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Bruised and broken

THE ASIAN AGE. | NISHA JAMVWAL
Published : Nov 1, 2017, 12:35 am IST
Updated : Nov 1, 2017, 12:35 am IST

This partner or husband uses abuse as a tool to gain power and the victim is frightened and in control of the pugnacious spouse.

Still from Provoked
 Still from Provoked

If you see the husband using abuse as a tool to gain power and the wife is frightened and under control of the former, reach out to her as she might have been conditioned to think that she deserves all that.

In the movie Secret Superstar, Najma, the abused mother of the ‘secret superstar’, is outraged when her crusading daughter discusses divorce, unable to withstand the brutal abuse her mother Najma is repeatedly subjected to by her vicious father. And yet her mother wants to stay in her comfort zone of the familiar and known abusive relationship she is mentally trapped within.

“Pati parmeshwar hota hai” — How much relevance does this presumably religious diktat hold for a wife in today’s urban society? It’s an archaic thing, you would imagine, more referred to with ridicule than perceived as existing in fact. Not really! It endures till today especially in smaller towns where there is lack of exposure and education. Aamir Khan’s film brings to focus how the man’s need for control and of verbal and physical violence over the wife, exists in relationships worldwide, and sadly the woman’s mindset perpetuates it.

Until shaken up out of her reverie, Najma is actually resolved to her fate, and nearly comfortable in her subservient, disempowered familiar hell than considering the unknown paradise her daughter promises her. There is a curious syndrome psychologists know of, where the victim in some convoluted way not only accept this situation, but may even become addicted to it. It’s called the Stockholm Syndrome. A danger that well-wishers of a victim must pre-empt and help abort.

Is the long-suffering wives, who are lambasted by husbands, a symbol of some virtue related to family harmony? Expediency for control and autocracy much observed in Middle Eastern and oriental societies are even seen reflected in educated modern mind-sets of personable women moving in ‘progressive’ society. 

This partner or husband uses abuse as a tool to gain power and the victim is frightened and in control of the pugnacious spouse. Worn down emotionally fulfilling the needs of the man — whether it is his need to hit her, control her or the chores of lovelessly running his house, the abused wife suffers from lack of self-worth and confidence. Tired and in a condition of physical breakdown, she has no spirit left to contest for her rights or the strength to rebel. She has begun to actually think she deserves the abuse and that it is her fault.

She has been led to imagine that abuse is a result of her behaviour or something she does wrong, which is the key cause for her to stay put and not seek help, imagining that she is incapable of functioning in the outside world. Eroded of all self-worth and having a  low opinion in her own capabilities, she credits him with doing her the favour by ‘keeping’ her. He has used his power of words to make her feel like she is undeserving and inept with constant comparisons with other women further lowering her self-image.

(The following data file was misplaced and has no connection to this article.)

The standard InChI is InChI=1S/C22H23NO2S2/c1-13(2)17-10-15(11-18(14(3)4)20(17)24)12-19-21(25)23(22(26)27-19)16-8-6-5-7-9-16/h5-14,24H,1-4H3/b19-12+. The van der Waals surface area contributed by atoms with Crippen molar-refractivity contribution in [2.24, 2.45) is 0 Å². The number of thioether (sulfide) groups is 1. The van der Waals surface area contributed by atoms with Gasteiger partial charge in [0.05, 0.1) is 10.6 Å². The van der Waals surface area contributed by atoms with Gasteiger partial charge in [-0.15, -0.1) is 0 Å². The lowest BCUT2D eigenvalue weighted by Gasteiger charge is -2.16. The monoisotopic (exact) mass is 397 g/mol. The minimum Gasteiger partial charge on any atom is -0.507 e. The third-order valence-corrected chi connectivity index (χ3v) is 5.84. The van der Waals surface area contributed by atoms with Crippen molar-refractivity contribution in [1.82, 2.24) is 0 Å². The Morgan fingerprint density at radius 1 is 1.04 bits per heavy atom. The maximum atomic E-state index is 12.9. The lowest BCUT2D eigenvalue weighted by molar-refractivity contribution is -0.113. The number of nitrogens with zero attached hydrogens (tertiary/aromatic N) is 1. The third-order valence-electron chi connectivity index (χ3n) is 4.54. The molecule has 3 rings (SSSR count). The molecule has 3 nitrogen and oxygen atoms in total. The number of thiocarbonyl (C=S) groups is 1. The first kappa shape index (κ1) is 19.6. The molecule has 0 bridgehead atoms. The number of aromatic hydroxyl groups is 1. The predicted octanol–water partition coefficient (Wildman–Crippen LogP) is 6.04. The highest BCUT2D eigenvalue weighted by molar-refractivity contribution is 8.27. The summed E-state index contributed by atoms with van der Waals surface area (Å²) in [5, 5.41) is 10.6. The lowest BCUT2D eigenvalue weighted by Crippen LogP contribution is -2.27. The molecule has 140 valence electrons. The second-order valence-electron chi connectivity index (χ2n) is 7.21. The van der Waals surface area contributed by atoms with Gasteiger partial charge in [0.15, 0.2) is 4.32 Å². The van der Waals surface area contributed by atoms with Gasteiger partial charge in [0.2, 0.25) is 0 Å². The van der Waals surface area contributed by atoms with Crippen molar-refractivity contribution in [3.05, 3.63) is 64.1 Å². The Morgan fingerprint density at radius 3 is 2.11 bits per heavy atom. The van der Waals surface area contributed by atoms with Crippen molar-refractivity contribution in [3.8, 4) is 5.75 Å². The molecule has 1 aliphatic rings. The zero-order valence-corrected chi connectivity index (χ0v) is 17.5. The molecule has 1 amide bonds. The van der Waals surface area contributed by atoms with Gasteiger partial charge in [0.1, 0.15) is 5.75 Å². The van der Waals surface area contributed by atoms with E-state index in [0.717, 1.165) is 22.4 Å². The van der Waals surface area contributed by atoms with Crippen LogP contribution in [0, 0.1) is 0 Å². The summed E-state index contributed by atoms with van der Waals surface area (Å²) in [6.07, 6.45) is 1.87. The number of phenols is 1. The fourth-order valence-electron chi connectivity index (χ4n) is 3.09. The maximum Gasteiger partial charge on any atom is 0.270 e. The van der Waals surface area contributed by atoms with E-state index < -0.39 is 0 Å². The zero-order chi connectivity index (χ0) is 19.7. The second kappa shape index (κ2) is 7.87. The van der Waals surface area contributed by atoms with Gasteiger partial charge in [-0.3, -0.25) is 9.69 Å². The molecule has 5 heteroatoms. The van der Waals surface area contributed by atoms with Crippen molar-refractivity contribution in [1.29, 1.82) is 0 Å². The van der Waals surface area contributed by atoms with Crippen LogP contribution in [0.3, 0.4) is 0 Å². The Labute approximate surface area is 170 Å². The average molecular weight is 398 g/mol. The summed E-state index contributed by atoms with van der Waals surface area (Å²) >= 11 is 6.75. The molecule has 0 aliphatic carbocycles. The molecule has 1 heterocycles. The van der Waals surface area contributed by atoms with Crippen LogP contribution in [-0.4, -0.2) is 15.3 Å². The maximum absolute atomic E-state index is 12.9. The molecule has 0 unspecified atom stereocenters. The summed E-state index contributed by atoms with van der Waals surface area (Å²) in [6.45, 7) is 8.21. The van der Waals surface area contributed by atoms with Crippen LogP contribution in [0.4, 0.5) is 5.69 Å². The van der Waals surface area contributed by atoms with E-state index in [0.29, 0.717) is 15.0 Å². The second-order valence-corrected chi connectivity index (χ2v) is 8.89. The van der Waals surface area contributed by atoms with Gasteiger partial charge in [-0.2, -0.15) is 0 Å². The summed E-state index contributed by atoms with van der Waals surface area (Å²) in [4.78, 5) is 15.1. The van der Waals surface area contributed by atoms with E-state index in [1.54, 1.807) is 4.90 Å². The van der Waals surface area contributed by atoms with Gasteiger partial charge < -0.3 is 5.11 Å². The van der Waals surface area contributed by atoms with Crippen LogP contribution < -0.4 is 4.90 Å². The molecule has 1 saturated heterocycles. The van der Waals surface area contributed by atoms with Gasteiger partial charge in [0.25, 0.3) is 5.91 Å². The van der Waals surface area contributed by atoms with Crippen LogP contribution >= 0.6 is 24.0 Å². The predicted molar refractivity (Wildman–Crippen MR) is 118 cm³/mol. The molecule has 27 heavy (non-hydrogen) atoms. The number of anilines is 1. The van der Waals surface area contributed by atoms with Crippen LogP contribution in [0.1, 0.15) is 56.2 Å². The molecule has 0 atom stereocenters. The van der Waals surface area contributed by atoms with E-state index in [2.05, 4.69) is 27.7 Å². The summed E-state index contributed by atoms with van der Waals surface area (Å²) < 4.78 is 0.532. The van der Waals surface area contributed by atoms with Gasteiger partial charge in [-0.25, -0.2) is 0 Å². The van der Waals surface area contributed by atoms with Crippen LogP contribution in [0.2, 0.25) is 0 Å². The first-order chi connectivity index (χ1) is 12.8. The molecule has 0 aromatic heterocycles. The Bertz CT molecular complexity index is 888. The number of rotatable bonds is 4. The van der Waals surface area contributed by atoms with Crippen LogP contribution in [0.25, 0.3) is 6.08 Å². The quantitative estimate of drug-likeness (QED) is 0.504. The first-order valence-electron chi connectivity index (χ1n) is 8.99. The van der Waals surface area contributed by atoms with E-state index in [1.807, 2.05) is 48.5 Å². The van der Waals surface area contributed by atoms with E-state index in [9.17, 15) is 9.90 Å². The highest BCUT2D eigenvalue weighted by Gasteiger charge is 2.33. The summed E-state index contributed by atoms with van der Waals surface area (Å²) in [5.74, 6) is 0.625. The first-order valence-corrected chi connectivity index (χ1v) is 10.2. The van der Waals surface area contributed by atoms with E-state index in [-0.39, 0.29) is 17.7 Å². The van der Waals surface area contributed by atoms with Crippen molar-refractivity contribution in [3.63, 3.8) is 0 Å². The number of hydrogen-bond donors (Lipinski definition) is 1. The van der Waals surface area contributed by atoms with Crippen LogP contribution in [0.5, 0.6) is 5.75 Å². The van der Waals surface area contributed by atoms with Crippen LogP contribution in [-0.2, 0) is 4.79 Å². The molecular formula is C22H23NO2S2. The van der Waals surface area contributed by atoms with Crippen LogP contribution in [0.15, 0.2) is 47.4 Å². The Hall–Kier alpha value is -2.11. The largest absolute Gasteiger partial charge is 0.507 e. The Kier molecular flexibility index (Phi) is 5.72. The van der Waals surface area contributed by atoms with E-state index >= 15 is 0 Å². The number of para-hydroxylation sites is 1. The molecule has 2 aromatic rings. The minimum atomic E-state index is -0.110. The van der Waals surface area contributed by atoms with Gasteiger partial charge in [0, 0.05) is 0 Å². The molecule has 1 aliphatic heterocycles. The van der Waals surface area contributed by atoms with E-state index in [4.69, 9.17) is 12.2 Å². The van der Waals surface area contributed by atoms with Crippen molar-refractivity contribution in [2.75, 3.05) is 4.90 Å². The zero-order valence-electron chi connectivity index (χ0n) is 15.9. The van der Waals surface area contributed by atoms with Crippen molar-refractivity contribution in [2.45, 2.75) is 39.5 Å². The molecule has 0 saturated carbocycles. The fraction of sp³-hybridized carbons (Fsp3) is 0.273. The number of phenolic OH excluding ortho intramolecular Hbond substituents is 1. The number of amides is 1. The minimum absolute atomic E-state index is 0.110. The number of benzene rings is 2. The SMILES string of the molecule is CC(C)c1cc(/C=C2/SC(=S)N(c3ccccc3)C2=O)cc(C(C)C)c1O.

The abused woman had once loved this man, probably in her misdirected mind still does with a bewildered acknowledgement that he is her ‘shohar’. Men often exploit such love and faith and brainwashes her by constantly passing verdict on her mistakes making her guilt-ridden. Scared and emotionally vulnerable, she looks to the same male for approval and help. Very often the wily man has also rendered her financially dependent.

This condition exists at all levels behind the curtained veil of “all is well with us”. Sometimes the abused wife clings onto the ideal of a happy marriage. She doesn’t protest the physical and mental abuse, hoping it will not allow the relationship to fail. She tries to show a content family picture to the outside world, internally ashamed of the situation. Perhaps she is unaware that she has no reason to be humiliated and that she is actually the victim?

Her spirit eroded by constant intimidation ensure that she accepts and actually gets habituated to the abuse. Until her family, friends and the law push their foot into the door and wake her up from the vicious circle, to infuse the terrorised victim with requisite strength and support, this is a losing game. She has to be explained that she can make it in life without him, to unlearn all that he has fed into her psyche and regrow the self-image he yanked away. 

When a person is abused but habituated to the tyranny, bruised and unable to get out of the rut, she needs assistance and counselling to awaken her own defence mechanisms. Ultimately it has to be the woman who has to take charge of her own life to make the courageous change and turn around.  

The writer is a columnist, designer and brand consultant. Mail her at nishajamvwal@gmail.com 

Tags: relationship, broken